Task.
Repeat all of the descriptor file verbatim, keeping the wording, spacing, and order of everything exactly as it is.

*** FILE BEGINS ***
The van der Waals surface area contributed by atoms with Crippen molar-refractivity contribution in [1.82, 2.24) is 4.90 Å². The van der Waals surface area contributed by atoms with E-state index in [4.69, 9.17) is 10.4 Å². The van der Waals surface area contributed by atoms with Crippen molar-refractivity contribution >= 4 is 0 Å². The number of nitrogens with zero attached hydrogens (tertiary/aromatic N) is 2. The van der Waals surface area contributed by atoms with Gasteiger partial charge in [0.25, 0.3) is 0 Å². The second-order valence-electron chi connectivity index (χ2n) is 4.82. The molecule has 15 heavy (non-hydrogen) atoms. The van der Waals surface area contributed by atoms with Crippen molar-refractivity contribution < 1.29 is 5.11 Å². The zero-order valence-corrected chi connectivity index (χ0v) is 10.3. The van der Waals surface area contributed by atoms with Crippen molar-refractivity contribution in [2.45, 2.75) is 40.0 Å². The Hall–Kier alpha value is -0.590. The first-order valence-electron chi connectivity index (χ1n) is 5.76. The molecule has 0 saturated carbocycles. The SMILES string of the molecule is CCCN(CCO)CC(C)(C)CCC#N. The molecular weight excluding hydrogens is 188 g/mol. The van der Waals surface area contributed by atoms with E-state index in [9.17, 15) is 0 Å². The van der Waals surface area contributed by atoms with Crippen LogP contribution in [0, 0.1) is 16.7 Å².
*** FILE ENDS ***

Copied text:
The van der Waals surface area contributed by atoms with Crippen molar-refractivity contribution in [1.82, 2.24) is 4.90 Å². The van der Waals surface area contributed by atoms with E-state index in [4.69, 9.17) is 10.4 Å². The van der Waals surface area contributed by atoms with Crippen molar-refractivity contribution >= 4 is 0 Å². The number of nitrogens with zero attached hydrogens (tertiary/aromatic N) is 2. The van der Waals surface area contributed by atoms with Gasteiger partial charge in [0.25, 0.3) is 0 Å². The second-order valence-electron chi connectivity index (χ2n) is 4.82. The molecule has 15 heavy (non-hydrogen) atoms. The van der Waals surface area contributed by atoms with Crippen molar-refractivity contribution < 1.29 is 5.11 Å². The zero-order valence-corrected chi connectivity index (χ0v) is 10.3. The van der Waals surface area contributed by atoms with Crippen molar-refractivity contribution in [2.45, 2.75) is 40.0 Å². The Hall–Kier alpha value is -0.590. The first-order valence-electron chi connectivity index (χ1n) is 5.76. The molecule has 0 saturated carbocycles. The SMILES string of the molecule is CCCN(CCO)CC(C)(C)CCC#N. The molecular weight excluding hydrogens is 188 g/mol. The van der Waals surface area contributed by atoms with E-state index in [9.17, 15) is 0 Å². The van der Waals surface area contributed by atoms with Crippen LogP contribution in [0, 0.1) is 16.7 Å².